Mold Prices Steady; Future Expectations Remain Optimistic

Total Mold Business Index for August 2012: 48.6

For the second straight month, our survey shows that overall activity levels declined modestly in August with an MBI of 48.6, which is a 0.3-point decrease from July’s 48.9, and a 7.7-point decrease from last August’s 56.3.

For the fourth straight month, a drop was reported in New Orders, which was only partially offset by gains in Production and Employment levels. Supply conditions remain unfavorable, and there was an increase in those reporting longer Supplier Delivery Times and higher Materials Prices when compared with last month. Mold Prices were steady-to-firmer. Future Expectations remain optimistic.

The U.S. economy, as well as most of the U.S. manufacturing sector, entered into a holding pattern this summer, and that is where we currently remain. I expect that soon after the beginning of 2013, many sectors of the economy will see things pick up substantially. And in less than a year, my forecast calls for a real economic recovery to begin because after five long years of declines, the prices for U.S. homes have hit bottom and are now starting to rise.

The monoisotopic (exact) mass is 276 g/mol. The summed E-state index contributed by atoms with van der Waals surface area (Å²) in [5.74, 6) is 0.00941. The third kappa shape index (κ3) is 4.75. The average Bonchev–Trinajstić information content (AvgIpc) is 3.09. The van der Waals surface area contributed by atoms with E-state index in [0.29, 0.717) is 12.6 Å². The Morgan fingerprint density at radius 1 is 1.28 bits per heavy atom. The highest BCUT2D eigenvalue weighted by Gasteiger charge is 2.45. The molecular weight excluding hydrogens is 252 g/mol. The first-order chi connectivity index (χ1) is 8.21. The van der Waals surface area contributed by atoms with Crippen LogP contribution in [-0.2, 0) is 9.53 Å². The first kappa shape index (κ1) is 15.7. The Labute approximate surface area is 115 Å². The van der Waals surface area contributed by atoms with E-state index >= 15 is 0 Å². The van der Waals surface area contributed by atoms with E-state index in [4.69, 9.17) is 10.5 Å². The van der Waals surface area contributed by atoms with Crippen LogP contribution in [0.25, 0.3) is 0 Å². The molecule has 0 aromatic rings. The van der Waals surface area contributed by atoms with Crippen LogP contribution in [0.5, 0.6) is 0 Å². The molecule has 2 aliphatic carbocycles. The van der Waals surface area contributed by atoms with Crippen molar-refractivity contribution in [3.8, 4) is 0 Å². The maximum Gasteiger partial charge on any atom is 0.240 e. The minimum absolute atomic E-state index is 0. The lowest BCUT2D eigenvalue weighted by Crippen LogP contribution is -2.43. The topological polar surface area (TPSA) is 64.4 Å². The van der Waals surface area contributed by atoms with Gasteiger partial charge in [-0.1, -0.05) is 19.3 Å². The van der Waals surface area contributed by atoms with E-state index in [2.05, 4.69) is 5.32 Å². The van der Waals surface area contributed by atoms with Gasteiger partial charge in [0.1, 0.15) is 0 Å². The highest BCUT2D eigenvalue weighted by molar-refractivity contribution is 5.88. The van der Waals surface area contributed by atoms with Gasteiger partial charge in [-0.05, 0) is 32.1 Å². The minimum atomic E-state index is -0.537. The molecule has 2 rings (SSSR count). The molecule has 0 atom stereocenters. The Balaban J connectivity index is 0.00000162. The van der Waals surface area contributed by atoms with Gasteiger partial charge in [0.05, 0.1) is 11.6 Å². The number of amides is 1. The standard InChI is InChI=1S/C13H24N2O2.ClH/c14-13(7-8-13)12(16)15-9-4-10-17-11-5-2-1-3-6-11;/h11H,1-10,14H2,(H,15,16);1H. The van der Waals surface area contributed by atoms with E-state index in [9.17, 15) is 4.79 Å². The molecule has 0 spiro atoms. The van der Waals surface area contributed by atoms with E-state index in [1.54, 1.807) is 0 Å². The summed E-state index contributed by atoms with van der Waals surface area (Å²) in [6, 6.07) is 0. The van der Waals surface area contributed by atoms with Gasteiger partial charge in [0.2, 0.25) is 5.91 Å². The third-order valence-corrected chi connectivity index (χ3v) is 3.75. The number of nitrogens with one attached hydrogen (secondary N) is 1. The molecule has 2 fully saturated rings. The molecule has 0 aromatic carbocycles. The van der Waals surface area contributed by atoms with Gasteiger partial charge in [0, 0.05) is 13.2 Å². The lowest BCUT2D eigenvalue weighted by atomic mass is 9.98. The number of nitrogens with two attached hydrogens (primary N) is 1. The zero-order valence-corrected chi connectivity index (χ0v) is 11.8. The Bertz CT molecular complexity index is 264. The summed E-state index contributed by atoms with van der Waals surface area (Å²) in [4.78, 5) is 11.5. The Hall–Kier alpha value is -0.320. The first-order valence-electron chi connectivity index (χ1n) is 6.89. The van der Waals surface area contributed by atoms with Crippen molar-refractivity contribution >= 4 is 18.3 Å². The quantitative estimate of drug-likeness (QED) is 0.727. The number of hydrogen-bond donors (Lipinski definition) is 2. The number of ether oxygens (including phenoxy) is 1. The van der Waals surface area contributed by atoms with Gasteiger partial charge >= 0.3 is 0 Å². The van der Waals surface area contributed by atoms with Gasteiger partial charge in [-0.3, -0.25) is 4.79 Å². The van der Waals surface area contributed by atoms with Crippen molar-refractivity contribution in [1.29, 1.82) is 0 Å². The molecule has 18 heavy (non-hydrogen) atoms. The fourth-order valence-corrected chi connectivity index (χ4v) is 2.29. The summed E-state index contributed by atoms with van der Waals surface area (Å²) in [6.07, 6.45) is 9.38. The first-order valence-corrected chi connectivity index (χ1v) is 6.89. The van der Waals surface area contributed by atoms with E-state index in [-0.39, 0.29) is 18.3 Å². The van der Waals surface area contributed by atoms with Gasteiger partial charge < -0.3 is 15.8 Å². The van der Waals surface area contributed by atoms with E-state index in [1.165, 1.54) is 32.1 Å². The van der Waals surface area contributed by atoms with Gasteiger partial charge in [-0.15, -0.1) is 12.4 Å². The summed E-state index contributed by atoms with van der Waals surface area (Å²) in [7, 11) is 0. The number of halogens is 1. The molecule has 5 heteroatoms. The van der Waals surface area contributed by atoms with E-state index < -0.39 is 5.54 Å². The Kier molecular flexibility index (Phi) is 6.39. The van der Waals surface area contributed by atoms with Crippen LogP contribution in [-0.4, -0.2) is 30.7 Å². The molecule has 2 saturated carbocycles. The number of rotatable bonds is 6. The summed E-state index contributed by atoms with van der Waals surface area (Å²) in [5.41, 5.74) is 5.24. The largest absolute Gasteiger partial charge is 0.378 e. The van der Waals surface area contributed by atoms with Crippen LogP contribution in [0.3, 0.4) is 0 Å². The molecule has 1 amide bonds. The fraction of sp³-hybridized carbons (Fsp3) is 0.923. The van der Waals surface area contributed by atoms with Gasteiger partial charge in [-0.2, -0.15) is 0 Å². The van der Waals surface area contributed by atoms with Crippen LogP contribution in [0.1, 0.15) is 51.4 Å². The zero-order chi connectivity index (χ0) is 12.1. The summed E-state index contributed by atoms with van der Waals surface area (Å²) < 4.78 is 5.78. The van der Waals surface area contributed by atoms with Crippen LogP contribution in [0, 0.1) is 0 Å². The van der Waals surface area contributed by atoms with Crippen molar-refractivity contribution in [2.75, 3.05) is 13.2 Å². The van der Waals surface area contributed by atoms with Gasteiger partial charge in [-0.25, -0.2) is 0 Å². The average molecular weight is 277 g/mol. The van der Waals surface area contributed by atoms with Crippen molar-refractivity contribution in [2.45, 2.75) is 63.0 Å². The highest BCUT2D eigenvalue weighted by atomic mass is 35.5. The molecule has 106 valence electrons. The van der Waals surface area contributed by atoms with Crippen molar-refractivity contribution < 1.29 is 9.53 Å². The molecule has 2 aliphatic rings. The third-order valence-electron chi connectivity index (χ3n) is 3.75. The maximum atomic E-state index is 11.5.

It is still quite early in the cycle and the recovery in the residential construction and real estate sector is vulnerable to many risks. Even in the best of conditions, it will take at least two years of steady growth to return to full health. But for manufacturers of plastics products—not just plastics building materials but all types of plastics products—future demand will increase right along with rising home prices.

New Orders came in little changed from last month at 45.5. The recent slippage in new orders is also apparent in the sub-index for Backlogs, which registered only 42.0 this month. The Production sub-index posted a positive 53.6 in August, which indicates that moldmakers are working off their backlogs and perhaps digging up enough repair work to maintain their workloads despite the fact that new orders have slowed. The Employment component remained positive, but just barely. Its value of 50.9 indicates that shops are still trying to hire qualified workers if they can find them, but not as aggressively as earlier in the summer.

Mold Prices is 53.6 as they rebounded a bit, and no respondents reported that price pressure was increasing. The prices paid for materials and components are still rising, and the upward momentum in prices increased. Materials Prices is 62.5 and Supplier Delivery Times is 42.9. Delivery times are getting longer for most shops, but there were some reports that steel is more readily available. Lastly, Export Orders is 50.9, a small increase.

 

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